In terms of quality of the print, the Pixma G7020 succeeded easily with text and traditional prints, while also scaling to create vibrant photo prints right from our home. It was a bit faster to get connected than the Maxify above, but we prefer the controls on that model. The Pixma G7020 has a basic series of buttons and a small non-backlit display. We think for the home you’ll be better served with the HP Envy Pro 6455.
At $100, the Epson XP-4100 was one of the cheaper printers that we tested and represents a budget option. And at the end of our testing, it’s a fairly average printer that aims to make a splash with a sizable touchscreen and a pretty easy setup. For the price, though, you do lose a bit in terms of quality for printing and scanning. We found that with black or color, there could be waves or uneven areas in terms of the print quality. The color quality was just not up to the standards that we were seeing across the board from our testing pool. And at just $50 more, the HP Envy Pro 6455 is a more well-rounded option.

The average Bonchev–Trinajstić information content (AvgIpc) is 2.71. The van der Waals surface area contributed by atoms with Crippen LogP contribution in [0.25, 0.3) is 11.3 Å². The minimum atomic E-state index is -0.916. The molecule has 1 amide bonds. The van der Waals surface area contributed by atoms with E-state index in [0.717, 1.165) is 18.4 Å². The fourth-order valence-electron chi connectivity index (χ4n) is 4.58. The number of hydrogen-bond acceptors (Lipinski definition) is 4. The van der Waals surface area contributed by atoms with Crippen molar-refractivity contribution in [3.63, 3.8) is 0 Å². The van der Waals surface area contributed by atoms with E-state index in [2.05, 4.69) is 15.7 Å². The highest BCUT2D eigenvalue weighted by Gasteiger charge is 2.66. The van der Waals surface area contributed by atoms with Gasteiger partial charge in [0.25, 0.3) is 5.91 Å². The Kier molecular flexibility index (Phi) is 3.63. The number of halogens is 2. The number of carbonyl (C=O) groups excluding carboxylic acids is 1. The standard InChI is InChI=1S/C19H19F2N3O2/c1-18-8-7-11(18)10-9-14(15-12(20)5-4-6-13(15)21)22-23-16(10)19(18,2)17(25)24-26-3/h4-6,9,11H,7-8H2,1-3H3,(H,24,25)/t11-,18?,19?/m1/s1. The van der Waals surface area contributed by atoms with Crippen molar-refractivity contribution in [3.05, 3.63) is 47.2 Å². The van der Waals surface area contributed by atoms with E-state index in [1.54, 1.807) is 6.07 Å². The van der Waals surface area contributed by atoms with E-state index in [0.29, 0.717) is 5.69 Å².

This EcoTank ET-4760 zooms past other printers with a $500 price tag. And that’s expensive for a printer, but more in line with units that opt for liquid ink. Here’s the good news if you’re sold on this printer: The ink will last for a while, and you likely won’t need to buy a refill for at least a year. Liquid ink can be used more sparingly and has a very long shelf like. Unlike previous Epson models or Canon units, these bottles have a unique release design which aims to stop accidental leakage of ink. We really appreciated that, and it’s better for the environment since it doesn’t use cartridges.